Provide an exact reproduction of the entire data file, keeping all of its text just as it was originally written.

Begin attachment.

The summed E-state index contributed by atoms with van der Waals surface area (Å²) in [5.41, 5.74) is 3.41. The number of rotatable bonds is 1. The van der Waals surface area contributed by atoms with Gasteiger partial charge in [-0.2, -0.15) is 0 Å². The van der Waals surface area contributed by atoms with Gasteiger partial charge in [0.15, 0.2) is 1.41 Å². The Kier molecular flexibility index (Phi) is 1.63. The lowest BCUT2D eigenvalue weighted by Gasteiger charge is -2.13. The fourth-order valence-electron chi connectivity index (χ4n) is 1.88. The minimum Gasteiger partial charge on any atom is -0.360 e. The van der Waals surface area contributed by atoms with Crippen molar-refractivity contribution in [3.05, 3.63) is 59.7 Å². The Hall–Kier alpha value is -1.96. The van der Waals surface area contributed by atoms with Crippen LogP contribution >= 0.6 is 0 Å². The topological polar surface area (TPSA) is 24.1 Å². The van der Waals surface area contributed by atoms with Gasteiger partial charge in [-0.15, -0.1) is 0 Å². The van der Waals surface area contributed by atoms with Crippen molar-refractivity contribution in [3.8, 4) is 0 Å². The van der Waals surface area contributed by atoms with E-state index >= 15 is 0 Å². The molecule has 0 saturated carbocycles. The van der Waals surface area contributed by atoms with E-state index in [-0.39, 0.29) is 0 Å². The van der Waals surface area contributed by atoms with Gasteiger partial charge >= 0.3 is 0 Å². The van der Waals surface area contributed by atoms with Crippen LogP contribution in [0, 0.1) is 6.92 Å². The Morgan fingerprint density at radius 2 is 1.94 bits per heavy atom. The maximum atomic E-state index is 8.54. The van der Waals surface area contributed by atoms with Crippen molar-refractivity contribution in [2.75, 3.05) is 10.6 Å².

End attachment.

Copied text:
The summed E-state index contributed by atoms with van der Waals surface area (Å²) in [5.41, 5.74) is 3.41. The number of rotatable bonds is 1. The van der Waals surface area contributed by atoms with Gasteiger partial charge in [-0.2, -0.15) is 0 Å². The van der Waals surface area contributed by atoms with Gasteiger partial charge in [0.15, 0.2) is 1.41 Å². The Kier molecular flexibility index (Phi) is 1.63. The lowest BCUT2D eigenvalue weighted by Gasteiger charge is -2.13. The fourth-order valence-electron chi connectivity index (χ4n) is 1.88. The minimum Gasteiger partial charge on any atom is -0.360 e. The van der Waals surface area contributed by atoms with Crippen molar-refractivity contribution in [3.05, 3.63) is 59.7 Å². The Hall–Kier alpha value is -1.96. The van der Waals surface area contributed by atoms with Crippen LogP contribution >= 0.6 is 0 Å². The topological polar surface area (TPSA) is 24.1 Å². The van der Waals surface area contributed by atoms with Gasteiger partial charge in [-0.15, -0.1) is 0 Å². The van der Waals surface area contributed by atoms with Crippen molar-refractivity contribution in [3.8, 4) is 0 Å². The van der Waals surface area contributed by atoms with E-state index >= 15 is 0 Å². The molecule has 0 saturated carbocycles. The van der Waals surface area contributed by atoms with E-state index in [-0.39, 0.29) is 0 Å². The van der Waals surface area contributed by atoms with Gasteiger partial charge >= 0.3 is 0 Å². The van der Waals surface area contributed by atoms with Crippen LogP contribution in [0, 0.1) is 6.92 Å². The Morgan fingerprint density at radius 2 is 1.94 bits per heavy atom. The maximum atomic E-state index is 8.54. The van der Waals surface area contributed by atoms with Crippen molar-refractivity contribution in [2.75, 3.05) is 10.6 Å².